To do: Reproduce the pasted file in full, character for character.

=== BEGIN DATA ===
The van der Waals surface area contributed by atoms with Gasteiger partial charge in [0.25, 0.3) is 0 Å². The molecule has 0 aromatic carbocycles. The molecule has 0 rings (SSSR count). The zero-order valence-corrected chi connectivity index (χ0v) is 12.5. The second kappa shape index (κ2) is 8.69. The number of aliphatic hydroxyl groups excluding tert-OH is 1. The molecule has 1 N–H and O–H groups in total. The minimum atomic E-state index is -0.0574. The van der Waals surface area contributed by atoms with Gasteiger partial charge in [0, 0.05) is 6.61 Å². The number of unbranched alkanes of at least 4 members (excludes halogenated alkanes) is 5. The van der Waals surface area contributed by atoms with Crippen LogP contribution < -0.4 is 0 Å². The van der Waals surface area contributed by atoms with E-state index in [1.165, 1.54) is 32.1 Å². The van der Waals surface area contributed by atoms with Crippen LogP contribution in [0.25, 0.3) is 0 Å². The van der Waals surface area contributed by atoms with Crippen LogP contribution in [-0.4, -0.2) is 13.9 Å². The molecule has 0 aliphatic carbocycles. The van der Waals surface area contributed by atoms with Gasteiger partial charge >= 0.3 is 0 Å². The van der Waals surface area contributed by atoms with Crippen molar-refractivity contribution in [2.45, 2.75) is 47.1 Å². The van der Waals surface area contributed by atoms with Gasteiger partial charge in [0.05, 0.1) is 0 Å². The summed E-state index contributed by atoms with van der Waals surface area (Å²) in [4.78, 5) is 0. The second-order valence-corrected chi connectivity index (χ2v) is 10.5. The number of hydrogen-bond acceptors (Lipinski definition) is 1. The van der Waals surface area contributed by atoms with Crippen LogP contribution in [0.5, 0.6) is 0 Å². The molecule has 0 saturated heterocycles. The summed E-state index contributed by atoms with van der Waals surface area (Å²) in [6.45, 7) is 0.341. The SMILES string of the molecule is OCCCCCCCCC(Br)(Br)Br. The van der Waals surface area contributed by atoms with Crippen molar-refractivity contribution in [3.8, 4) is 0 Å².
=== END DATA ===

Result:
The van der Waals surface area contributed by atoms with Gasteiger partial charge in [0.25, 0.3) is 0 Å². The molecule has 0 aromatic carbocycles. The molecule has 0 rings (SSSR count). The zero-order valence-corrected chi connectivity index (χ0v) is 12.5. The second kappa shape index (κ2) is 8.69. The number of aliphatic hydroxyl groups excluding tert-OH is 1. The molecule has 1 N–H and O–H groups in total. The minimum atomic E-state index is -0.0574. The van der Waals surface area contributed by atoms with Gasteiger partial charge in [0, 0.05) is 6.61 Å². The number of unbranched alkanes of at least 4 members (excludes halogenated alkanes) is 5. The van der Waals surface area contributed by atoms with Crippen LogP contribution < -0.4 is 0 Å². The van der Waals surface area contributed by atoms with E-state index in [1.165, 1.54) is 32.1 Å². The van der Waals surface area contributed by atoms with Crippen LogP contribution in [0.25, 0.3) is 0 Å². The van der Waals surface area contributed by atoms with Crippen LogP contribution in [-0.4, -0.2) is 13.9 Å². The molecule has 0 aliphatic carbocycles. The van der Waals surface area contributed by atoms with Gasteiger partial charge >= 0.3 is 0 Å². The van der Waals surface area contributed by atoms with Crippen molar-refractivity contribution in [2.45, 2.75) is 47.1 Å². The van der Waals surface area contributed by atoms with Gasteiger partial charge in [0.05, 0.1) is 0 Å². The summed E-state index contributed by atoms with van der Waals surface area (Å²) in [4.78, 5) is 0. The second-order valence-corrected chi connectivity index (χ2v) is 10.5. The number of hydrogen-bond acceptors (Lipinski definition) is 1. The van der Waals surface area contributed by atoms with Crippen LogP contribution in [0.5, 0.6) is 0 Å². The molecule has 0 saturated heterocycles. The summed E-state index contributed by atoms with van der Waals surface area (Å²) in [6.45, 7) is 0.341. The SMILES string of the molecule is OCCCCCCCCC(Br)(Br)Br. The van der Waals surface area contributed by atoms with Crippen molar-refractivity contribution in [3.8, 4) is 0 Å².